As always, Apologia does not disappoint when it comes to the quality of the construction of their products. This is a spiral bound (which means it will lay flat, yay!) book, approximately 8 1/2 x 11 inches. The cover is glossy card stock, giving it an expensive look and feel. However, in reality, it is quite reasonably priced at $22.00.

This is a very well laid out book, giving you lots of options. To me, it’s part field trip journal and part nature journal, actually.

There are pages with ideas for when you are preparing for your field trip, most of which I would never have thought of. We tend to just go off and do something like go to the zoo, or other places, and just call it a field trip! This book gives me things to do the week before the trip, the night before the trip, on the way to the field trip, and finally, at the actual destination! I won’t detail them here for you though, as I would be doing a disservice to the publisher if I gave spoilers which would allow duplication, lol! I CAN tell you though, about many of the wonderful sections in this journal. I am looking right now at the terrific two page chart which gives GREAT ideas for different field trips, and how they relate to specific things such as animals, earth, space, the human body, history & government, business, culture and so on. This chart alone is worth my time, since it helps me to figure out different things to do, and how they work into our education. On the same page of the chart is a link for those who own the book to go to the Apologia website with a special password. There, you will receive additional materials to go along with your journal, making it an even better buy.

When I first looked at the journal, flipping through it, I immediately thought, “scrap booking”, because I am a scrap booker, and the pages remind me of scrapbook layouts. This is something my kids also find to be attractive, as when I find time to scrapbook, they often want me to show them the pages I’ve done.

This journal has three sections I particularly like. The first one is “Places I’ve Explored”, my state. There is a place to write in the state name, and to place a map of the state. After that, there is plenty of room to list dates and destinations of all the places we go in our state. Given that we’ve been wanting to learn more about our state ever since we moved here about 3 years ago, I think this might just be the incentive we need to plan out some day trips. After all, not only are we in the “wild wild west”, we live right where part of the historic Route 66 goes through! :-)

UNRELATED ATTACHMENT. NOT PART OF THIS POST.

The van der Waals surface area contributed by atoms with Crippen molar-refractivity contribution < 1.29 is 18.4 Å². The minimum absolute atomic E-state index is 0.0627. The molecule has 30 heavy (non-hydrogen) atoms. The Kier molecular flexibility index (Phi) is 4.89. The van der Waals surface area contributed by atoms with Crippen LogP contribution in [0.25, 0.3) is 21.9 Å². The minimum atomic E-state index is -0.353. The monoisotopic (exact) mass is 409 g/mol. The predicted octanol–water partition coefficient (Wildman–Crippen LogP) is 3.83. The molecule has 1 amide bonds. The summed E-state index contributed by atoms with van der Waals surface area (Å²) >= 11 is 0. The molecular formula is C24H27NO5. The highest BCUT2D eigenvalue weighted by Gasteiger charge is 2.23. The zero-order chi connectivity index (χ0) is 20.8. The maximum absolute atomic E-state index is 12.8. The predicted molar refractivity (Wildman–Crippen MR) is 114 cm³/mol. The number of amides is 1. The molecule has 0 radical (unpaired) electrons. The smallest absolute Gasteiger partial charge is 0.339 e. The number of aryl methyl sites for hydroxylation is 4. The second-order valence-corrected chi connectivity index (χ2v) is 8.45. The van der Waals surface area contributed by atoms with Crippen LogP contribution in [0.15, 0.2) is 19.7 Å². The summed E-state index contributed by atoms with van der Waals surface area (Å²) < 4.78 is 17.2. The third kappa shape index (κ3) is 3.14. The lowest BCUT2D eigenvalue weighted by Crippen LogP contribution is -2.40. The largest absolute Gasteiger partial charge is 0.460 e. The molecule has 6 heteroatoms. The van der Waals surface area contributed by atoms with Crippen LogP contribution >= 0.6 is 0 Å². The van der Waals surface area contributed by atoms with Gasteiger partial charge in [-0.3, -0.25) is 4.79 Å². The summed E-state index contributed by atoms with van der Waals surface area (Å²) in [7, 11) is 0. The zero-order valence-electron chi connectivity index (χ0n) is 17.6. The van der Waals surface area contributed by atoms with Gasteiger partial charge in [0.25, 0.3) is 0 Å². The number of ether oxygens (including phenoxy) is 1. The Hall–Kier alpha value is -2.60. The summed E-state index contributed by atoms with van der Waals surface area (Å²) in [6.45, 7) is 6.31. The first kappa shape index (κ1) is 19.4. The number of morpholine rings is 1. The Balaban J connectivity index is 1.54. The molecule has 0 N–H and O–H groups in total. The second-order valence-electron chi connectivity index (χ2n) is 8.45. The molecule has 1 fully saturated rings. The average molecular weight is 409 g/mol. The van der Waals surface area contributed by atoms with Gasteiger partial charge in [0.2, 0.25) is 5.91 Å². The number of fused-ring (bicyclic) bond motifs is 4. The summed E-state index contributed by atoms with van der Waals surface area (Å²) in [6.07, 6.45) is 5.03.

Next is the same idea, places I’ve explored in the United States. When we have time, I would really like to, with my kids, go through and use this to document all of the states we went through during our move across the country three years ago.

Finally, we have places I’ve explored in the world. It may be a while before we use that, as my kids haven’t been out of he country, and the only “out of the country” I’ve been to was to go shopping in Canada when we lived in a border city, lol!

The next section covers field trip pages, for specific trips. There is enough room to document ten trips, with space for a map, a photo or drawing, and a section to show books read to prepare for the trip. There is also a place to write in the emergency contact plan, along with what the child (or family!) wants to see and do. There is plenty of room to write about the field trip on each two page lay out.

My favorite section is the “My Special Spot” section. The idea is to choose a place where you will go four times a year, once in each season. We are using our front yard, as we found it interesting how a tree there bloomed pink flowers in spring, yet only a few weeks later, the blossoms went away and the tree is covered with beautiful purple leaves! We also have an abundance of southwest wildlife going through our yard on a regular basis at this time, like little blue tailed lizards, and sometimes, even a road runner! There is space to draw an aeriel map of our space, plus to put in a photo is we like. We can list the location, the date, the temperature, and the rainfall, and on the facing page is a chart where we will list the changes that we observe. I’m counting on “The Artist” to help there, as he is our “go to” guy when it comes to nature things!

The “As I See It” section is a lot less structured. this is working well with some of my kids, and not so well with others. These pages are for the times we may not want to document our experience in the exact way given on the specific field trip pages. Some of them have fun prompts, and others have only the scrap book-y format, leaving it up to the kids how the want to document our field trip for that day. I quite like those pages, but as I said, I am a scrap booker, so I am used to working from the blank page without the prompts.

All in all, we really like the Field Trip Journal from Apologia, and will continue to include it in our education! :-)

Exploring Creation Field Trip Journal Review

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One Of The Views From Our Church . . .